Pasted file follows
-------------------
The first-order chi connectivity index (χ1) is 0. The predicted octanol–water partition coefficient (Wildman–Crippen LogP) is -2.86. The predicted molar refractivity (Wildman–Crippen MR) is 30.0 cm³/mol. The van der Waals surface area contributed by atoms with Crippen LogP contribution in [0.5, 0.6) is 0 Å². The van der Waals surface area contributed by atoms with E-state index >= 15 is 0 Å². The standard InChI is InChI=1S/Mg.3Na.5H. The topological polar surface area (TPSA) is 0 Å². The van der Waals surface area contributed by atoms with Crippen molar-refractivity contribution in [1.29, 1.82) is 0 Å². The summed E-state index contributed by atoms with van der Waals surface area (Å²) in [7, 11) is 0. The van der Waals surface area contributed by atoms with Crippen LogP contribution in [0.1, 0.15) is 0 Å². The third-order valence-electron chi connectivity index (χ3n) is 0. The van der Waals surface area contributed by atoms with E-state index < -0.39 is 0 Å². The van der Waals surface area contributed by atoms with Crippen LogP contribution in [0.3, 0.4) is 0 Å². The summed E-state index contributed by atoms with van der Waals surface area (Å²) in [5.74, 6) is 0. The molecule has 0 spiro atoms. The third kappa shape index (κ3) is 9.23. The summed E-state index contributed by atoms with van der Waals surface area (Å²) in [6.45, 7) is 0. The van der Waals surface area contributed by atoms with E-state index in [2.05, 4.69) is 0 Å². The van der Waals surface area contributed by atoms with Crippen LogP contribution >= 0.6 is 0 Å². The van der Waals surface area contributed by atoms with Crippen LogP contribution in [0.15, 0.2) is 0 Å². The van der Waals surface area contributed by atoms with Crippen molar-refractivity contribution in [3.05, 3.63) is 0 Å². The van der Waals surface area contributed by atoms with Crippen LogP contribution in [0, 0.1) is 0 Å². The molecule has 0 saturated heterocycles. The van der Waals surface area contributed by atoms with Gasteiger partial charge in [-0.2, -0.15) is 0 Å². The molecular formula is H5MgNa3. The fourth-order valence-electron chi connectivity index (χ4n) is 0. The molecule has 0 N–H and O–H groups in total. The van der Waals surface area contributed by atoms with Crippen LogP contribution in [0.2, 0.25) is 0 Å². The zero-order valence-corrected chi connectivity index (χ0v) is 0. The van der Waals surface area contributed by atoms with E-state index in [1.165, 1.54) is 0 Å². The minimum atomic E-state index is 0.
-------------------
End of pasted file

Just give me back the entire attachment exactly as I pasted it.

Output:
The first-order chi connectivity index (χ1) is 0. The predicted octanol–water partition coefficient (Wildman–Crippen LogP) is -2.86. The predicted molar refractivity (Wildman–Crippen MR) is 30.0 cm³/mol. The van der Waals surface area contributed by atoms with Crippen LogP contribution in [0.5, 0.6) is 0 Å². The van der Waals surface area contributed by atoms with E-state index >= 15 is 0 Å². The standard InChI is InChI=1S/Mg.3Na.5H. The topological polar surface area (TPSA) is 0 Å². The van der Waals surface area contributed by atoms with Crippen molar-refractivity contribution in [1.29, 1.82) is 0 Å². The summed E-state index contributed by atoms with van der Waals surface area (Å²) in [7, 11) is 0. The van der Waals surface area contributed by atoms with Crippen LogP contribution in [0.1, 0.15) is 0 Å². The third-order valence-electron chi connectivity index (χ3n) is 0. The van der Waals surface area contributed by atoms with E-state index < -0.39 is 0 Å². The van der Waals surface area contributed by atoms with Crippen LogP contribution in [0.3, 0.4) is 0 Å². The summed E-state index contributed by atoms with van der Waals surface area (Å²) in [5.74, 6) is 0. The molecule has 0 spiro atoms. The third kappa shape index (κ3) is 9.23. The summed E-state index contributed by atoms with van der Waals surface area (Å²) in [6.45, 7) is 0. The van der Waals surface area contributed by atoms with E-state index in [2.05, 4.69) is 0 Å². The van der Waals surface area contributed by atoms with Crippen LogP contribution >= 0.6 is 0 Å². The van der Waals surface area contributed by atoms with Crippen LogP contribution in [0.15, 0.2) is 0 Å². The van der Waals surface area contributed by atoms with Crippen molar-refractivity contribution in [3.05, 3.63) is 0 Å². The van der Waals surface area contributed by atoms with Crippen LogP contribution in [0, 0.1) is 0 Å². The molecule has 0 saturated heterocycles. The van der Waals surface area contributed by atoms with Gasteiger partial charge in [-0.2, -0.15) is 0 Å². The molecular formula is H5MgNa3. The fourth-order valence-electron chi connectivity index (χ4n) is 0. The molecule has 0 N–H and O–H groups in total. The van der Waals surface area contributed by atoms with Crippen LogP contribution in [0.2, 0.25) is 0 Å². The zero-order valence-corrected chi connectivity index (χ0v) is 0. The van der Waals surface area contributed by atoms with E-state index in [1.165, 1.54) is 0 Å². The minimum atomic E-state index is 0.